With more than 31 security related issues addressed, iOS 12.1.3 is an update that should be installed sooner rather than later. As always, back up your iOS device prior to updating just in case something does not go as planned.

The full list of security fixes can be found here. iOS users can update by going to Settings > General > Software Update on their devices, or by connecting the device to their computer where iTunes can download and install the update.

watchOS 5.1.3 and tvOS 12.1.2

Apple released OS updates for Apple Watch (Series 1 and later) and for Apple TV (fourth and fifth generation), with seemingly no reported non-security features or fixes—but there are 17 or 24 reasons to update, respectively.

Most of the issues addressed in watchOS and tvOS are the same as those addressed in iOS. To read the details, you can find the security content information at the below links:

About the security content of tvOS 12.1.2
About the security content of watchOS 5.1.3

The tvOS update can be downloaded directly from the Apple TV by going to Settings > System > Update Software.

The watchOS update can be installed by connecting the Apple Watch to its charger, then on the iPhone open the Apple Watch app > My Watch tab > General > Software Update.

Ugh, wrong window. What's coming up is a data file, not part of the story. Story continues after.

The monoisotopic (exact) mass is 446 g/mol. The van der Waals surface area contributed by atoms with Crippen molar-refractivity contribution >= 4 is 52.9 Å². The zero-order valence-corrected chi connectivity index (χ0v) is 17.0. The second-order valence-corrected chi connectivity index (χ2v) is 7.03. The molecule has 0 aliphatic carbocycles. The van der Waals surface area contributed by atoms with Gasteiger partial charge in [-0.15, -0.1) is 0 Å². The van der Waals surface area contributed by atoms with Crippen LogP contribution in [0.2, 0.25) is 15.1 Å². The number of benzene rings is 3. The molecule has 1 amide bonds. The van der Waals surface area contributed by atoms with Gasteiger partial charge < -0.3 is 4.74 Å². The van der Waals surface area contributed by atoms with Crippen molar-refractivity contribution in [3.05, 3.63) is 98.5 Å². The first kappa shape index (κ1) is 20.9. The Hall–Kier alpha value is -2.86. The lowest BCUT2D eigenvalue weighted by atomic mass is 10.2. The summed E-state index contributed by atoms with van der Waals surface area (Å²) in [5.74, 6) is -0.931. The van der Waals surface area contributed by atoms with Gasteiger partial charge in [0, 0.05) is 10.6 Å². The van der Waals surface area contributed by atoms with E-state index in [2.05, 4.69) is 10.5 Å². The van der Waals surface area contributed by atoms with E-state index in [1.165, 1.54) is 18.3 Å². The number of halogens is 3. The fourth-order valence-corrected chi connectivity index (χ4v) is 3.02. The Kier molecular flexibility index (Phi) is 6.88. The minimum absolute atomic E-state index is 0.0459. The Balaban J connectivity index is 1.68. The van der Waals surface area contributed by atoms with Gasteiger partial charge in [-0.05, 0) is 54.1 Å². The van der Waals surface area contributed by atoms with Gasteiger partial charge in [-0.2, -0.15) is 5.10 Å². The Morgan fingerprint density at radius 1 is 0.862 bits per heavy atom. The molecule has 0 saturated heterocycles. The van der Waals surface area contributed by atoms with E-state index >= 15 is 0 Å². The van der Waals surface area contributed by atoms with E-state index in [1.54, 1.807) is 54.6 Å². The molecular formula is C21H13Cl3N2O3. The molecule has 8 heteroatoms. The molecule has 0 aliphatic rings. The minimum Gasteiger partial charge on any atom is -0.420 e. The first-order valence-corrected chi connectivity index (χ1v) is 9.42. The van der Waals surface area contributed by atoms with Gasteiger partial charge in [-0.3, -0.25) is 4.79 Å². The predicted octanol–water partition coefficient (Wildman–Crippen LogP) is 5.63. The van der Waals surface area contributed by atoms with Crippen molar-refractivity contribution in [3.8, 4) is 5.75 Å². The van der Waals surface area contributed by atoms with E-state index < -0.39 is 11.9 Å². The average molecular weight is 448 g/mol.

Safari 12.0.3 for macOS

Safari 12.0.3 (available for macOS Sierra 10.12.6, macOS High Sierra 10.13.6, and macOS Mojave 10.14.3) brings no new features but addresses ten security issues, mostly focused on WebKit.

The list of security fixes that were addressed can be found here. To install this update, visit the Updates tab of the App Store app on macOS High Sierra or Sierra, or on Mojave go to Apple menu > System Preferences... > Software Update.

macOS Mojave 10.14.3, Security Update 2019-001 High Sierra and Security Update 2019-001 Sierra

Listed simply as updates that "improve the security, stability and compatibility of your Mac," no new features were announced for Mojave users, but between the three macOS versions, at least 23 security issues were addressed in total—of which 18 are for Mojave, 16 are for High Sierra, and 12 are for Sierra. Some of these fixes include:

FaceTime
Available for: macOS High Sierra 10.13.6, macOS Mojave 10.14.2
Impact: A remote attacker may be able to initiate a FaceTime call causing arbitrary code execution
Description: A buffer overflow issue was addressed with improved memory handling.

Bluetooth
Available for: macOS High Sierra 10.13.6, macOS Mojave 10.14.2